As pointed out in the "The largest heist in history" and other articles on this blog, in the last couple of decades this system has been turned upside down. Fractional reserve banking was replaced by depleting reserves banking i.e. lending with loan to deposit ratio above 100%, depleting cash reserves by pushing them onto the market (into deposit – loan cycles). This system was possible as financial papers and instruments other than cash were allowed to serve as capital reserves intended to assure banks liquidity. A complete and obvious lunacy: it was like if, in a different industry, timber was an accepted reserve for a polymer stock (or the other way round). It is possible, but only to a very limited degree. The nonsense of such reasoning still seems not to be appreciated in the world of finance, despite the fact that any, even a small investor, knows that the value (i.e. cash value) of financial papers and instruments can go up as well as down. This is despite the fact that until a couple of decades ago, bankers had understood this for centuries.

The liquidity crunch happened a year ago (and still continues) precisely because the banks did not have sufficient cash reserves. The capital reserves were to a massive extent bogus created as a result of a global massive pyramid scheme. (The article "Exercise/example – how does it work?" shows how once well-priced capital becomes bogus in the presence of depleting reserves banking.) It is almost certain that it was a scam premeditated to steal cash for banks' reserves and taxpayers (through bail-outs and subsidies). Of course a lot of bankers were just silly (i.e. criminally negligent), but quite a few of them were crooks who designed, operated (and still operate) this system.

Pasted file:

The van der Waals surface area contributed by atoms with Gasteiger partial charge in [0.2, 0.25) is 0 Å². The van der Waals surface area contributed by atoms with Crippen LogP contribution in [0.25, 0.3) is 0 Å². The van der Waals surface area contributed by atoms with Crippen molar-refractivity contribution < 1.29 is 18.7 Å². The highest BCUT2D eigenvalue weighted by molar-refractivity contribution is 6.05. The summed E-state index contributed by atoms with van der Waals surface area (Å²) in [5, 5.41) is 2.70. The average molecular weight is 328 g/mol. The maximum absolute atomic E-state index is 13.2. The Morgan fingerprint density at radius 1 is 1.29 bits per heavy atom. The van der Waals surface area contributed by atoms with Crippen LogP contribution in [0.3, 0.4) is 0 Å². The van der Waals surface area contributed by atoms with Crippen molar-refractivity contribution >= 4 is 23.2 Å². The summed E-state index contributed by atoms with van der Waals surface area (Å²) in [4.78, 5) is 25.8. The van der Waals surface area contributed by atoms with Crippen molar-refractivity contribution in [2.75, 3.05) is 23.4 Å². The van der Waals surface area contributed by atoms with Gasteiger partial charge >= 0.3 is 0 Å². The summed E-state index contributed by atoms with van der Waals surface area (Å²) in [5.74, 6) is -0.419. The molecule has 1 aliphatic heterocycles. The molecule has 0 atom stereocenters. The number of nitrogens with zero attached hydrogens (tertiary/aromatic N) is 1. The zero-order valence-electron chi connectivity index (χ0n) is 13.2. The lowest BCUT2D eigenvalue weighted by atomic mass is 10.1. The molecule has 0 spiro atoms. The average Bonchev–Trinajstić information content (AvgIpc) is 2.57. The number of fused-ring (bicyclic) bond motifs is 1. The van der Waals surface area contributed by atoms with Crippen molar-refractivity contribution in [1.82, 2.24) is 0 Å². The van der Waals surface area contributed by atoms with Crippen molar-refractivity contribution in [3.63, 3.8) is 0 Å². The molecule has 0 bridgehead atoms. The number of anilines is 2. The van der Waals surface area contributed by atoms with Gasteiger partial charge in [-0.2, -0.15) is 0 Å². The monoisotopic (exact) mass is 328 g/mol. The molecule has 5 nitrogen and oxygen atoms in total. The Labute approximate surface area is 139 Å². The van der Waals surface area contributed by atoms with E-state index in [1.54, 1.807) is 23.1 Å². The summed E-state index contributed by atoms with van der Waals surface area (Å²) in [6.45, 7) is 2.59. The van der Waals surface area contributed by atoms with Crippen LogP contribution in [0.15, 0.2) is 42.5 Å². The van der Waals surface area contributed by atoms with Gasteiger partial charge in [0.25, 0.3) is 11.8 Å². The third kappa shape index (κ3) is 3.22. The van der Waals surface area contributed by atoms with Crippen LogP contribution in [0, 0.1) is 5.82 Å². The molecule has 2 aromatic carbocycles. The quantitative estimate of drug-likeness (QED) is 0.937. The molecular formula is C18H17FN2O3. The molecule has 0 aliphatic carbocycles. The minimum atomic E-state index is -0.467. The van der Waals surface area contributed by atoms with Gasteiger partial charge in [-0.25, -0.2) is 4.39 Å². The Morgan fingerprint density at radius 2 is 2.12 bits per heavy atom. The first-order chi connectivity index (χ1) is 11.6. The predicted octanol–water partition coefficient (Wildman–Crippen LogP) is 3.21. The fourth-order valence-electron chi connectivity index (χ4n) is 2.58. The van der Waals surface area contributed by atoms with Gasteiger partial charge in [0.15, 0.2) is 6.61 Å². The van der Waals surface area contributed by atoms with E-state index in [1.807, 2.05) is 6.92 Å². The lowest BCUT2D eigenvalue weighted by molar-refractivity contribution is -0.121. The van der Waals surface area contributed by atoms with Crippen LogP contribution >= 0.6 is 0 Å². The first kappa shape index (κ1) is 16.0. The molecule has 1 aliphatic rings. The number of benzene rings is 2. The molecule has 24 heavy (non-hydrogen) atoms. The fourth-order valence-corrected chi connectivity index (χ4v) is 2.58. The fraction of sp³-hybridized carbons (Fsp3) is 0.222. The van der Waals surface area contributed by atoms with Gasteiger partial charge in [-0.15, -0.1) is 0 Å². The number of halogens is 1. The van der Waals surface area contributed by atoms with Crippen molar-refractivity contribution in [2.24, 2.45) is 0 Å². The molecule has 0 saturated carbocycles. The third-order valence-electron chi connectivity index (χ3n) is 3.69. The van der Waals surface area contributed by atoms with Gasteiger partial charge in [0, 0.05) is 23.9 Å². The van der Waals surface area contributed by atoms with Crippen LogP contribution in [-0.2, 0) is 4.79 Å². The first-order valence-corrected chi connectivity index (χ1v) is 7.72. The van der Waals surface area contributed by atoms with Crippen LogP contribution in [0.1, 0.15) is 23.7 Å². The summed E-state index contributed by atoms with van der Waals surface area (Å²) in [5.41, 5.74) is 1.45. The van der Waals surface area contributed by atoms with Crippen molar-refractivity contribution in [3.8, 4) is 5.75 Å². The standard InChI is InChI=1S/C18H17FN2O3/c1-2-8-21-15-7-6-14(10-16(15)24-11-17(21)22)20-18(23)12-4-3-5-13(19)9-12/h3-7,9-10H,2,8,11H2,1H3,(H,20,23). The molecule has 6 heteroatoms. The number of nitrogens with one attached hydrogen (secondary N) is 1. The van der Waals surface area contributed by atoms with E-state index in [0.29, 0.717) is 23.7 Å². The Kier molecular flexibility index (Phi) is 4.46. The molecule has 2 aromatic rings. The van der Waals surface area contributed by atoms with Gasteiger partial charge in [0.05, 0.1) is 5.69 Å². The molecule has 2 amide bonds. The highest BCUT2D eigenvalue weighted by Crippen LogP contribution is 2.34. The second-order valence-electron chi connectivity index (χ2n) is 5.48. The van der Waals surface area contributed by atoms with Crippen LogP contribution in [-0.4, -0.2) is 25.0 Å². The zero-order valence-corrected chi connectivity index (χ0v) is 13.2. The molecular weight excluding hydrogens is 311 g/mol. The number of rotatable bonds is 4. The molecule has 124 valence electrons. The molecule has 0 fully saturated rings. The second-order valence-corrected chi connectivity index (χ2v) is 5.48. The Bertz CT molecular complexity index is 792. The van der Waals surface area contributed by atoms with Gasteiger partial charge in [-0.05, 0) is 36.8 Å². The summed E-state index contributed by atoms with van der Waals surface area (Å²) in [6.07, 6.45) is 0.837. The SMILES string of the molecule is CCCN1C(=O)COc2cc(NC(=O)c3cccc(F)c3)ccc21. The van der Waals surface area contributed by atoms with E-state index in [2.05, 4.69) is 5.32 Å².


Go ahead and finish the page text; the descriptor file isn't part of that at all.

John Kay is not correct in asserting that regulatory requirements proved inadequate (let alone massively inadequate). Laws and regulations of any civilised country prohibit creation and running pyramid schemes such as the one that caused the current crisis. And this is precisely what bankers (with the blessing of regulators and some politicians) were doing. Therefore it is somewhat vacuous to think about knew regulatory framework. Prosecution of all pyramid purveyors that caused this crisis should be an urgent priority.

In this context it is very refreshing to read John Kay's observation: "Financial services activities are particularly attractive to sophisticated criminals. Preventive and punitive activity against fraud is essential". You can say it again, Professor Kay.